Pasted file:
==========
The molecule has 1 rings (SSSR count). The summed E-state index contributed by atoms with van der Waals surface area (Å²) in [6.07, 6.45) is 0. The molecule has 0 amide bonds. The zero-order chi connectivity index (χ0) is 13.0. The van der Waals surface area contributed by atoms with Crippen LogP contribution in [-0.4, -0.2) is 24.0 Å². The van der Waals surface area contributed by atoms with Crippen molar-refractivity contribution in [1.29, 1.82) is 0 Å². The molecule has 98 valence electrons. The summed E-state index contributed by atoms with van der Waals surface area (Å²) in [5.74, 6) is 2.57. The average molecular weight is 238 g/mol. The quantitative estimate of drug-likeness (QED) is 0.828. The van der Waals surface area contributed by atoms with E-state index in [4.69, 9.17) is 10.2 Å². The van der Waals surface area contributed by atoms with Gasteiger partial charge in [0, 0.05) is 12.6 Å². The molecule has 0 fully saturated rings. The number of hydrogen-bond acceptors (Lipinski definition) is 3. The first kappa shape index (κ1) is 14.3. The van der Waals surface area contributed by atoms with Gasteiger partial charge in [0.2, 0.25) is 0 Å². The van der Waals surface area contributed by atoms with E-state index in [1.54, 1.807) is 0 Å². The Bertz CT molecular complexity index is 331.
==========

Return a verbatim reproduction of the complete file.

The molecule has 1 rings (SSSR count). The summed E-state index contributed by atoms with van der Waals surface area (Å²) in [6.07, 6.45) is 0. The molecule has 0 amide bonds. The zero-order chi connectivity index (χ0) is 13.0. The van der Waals surface area contributed by atoms with Crippen LogP contribution in [-0.4, -0.2) is 24.0 Å². The van der Waals surface area contributed by atoms with Crippen molar-refractivity contribution in [1.29, 1.82) is 0 Å². The molecule has 98 valence electrons. The summed E-state index contributed by atoms with van der Waals surface area (Å²) in [5.74, 6) is 2.57. The average molecular weight is 238 g/mol. The quantitative estimate of drug-likeness (QED) is 0.828. The van der Waals surface area contributed by atoms with E-state index in [4.69, 9.17) is 10.2 Å². The van der Waals surface area contributed by atoms with Gasteiger partial charge in [0, 0.05) is 12.6 Å². The molecule has 0 fully saturated rings. The number of hydrogen-bond acceptors (Lipinski definition) is 3. The first kappa shape index (κ1) is 14.3. The van der Waals surface area contributed by atoms with Gasteiger partial charge in [0.2, 0.25) is 0 Å². The van der Waals surface area contributed by atoms with E-state index in [1.54, 1.807) is 0 Å². The Bertz CT molecular complexity index is 331.